Mining sector says needs $400m for 2018 operations

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THE mining sector requires at least $392 million to sustain its operations in 2018, the Chamber of Mines of Zimbabwe has revealed.
In its 2017 State of the Mining Survey Report which was unveiled in Harare at the weekend, the chamber noted that most mining concerns struggled to raise capital to fund their operations due to the liquidity crunch in the country.
The capital intensive industry, however, still managed to record positives despite the challenges.
Minerals such as Chrome, Platinum Group Metals, gold, nickel and coal performed well this year.
“All respondents indicated that they faced difficulties in raising capital for both sustenance and ramp-up.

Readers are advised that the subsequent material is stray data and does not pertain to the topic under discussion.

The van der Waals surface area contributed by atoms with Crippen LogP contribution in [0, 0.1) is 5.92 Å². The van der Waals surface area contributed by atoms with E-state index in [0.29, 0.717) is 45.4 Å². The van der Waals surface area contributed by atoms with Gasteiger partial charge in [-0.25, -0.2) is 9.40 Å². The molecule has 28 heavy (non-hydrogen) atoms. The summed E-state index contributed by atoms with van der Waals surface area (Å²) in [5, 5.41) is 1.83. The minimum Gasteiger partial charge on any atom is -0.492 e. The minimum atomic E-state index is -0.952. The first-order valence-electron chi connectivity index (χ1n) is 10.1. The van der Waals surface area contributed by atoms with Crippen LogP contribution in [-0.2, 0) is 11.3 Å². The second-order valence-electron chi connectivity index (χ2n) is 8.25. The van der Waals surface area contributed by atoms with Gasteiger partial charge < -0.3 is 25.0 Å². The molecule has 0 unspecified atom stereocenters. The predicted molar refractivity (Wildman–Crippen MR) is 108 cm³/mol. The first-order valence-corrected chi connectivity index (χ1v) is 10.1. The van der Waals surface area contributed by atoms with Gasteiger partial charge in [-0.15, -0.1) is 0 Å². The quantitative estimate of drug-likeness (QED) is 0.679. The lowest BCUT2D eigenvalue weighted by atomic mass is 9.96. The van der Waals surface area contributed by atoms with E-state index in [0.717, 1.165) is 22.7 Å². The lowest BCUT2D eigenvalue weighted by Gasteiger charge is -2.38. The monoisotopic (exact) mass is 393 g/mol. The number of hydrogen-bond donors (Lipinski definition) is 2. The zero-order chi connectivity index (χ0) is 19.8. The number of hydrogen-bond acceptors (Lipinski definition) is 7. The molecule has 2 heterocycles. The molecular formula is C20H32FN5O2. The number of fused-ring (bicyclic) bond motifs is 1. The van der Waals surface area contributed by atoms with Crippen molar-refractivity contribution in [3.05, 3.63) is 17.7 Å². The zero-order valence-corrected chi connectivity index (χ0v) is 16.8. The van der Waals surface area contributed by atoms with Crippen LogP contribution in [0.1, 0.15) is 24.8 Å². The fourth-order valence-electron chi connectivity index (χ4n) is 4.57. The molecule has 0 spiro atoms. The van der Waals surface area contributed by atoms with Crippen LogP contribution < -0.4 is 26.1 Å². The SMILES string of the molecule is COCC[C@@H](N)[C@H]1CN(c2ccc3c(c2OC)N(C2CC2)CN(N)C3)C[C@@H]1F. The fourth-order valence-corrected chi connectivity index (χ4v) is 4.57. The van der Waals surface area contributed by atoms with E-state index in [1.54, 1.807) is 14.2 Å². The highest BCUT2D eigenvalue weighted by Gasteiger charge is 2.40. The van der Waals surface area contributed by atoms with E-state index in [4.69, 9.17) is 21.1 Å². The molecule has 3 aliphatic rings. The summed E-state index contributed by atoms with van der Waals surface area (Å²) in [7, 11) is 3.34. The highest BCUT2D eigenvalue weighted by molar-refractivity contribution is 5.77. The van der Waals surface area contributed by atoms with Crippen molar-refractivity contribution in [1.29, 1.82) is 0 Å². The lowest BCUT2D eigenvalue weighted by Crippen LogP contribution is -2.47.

“However, the mining industry injected US$211 million in 2017 for both sustenance and ramp-up. The industry requires around US$392 million in 2018 to sustain operations,” said Professor Albert Makochekanwa, the lead consultant.
The chamber also revealed that the crippling power outages continued to blight the sector, a development which had a negative impact on mineral output.
“All respondents indicated that power outages were negatively impacting on their operations resulting in output losses. In times of power outages, respondents indicated that they would use diesel powered generators which are expensive to run.
“Demand for electricity is anticipated to increase to 2.2 million MWh in 2018, from 1.7 million MWh in 2017 (29.4% increase),” revealed Prof Makochekanwa.
Presenting the 2018 national budget statement in Parliament last week, Finance Minister Patrick Chinamasa said the mining industry was expected to grow to $2.5 billion in 2018 up from 2.3 billion in 2017.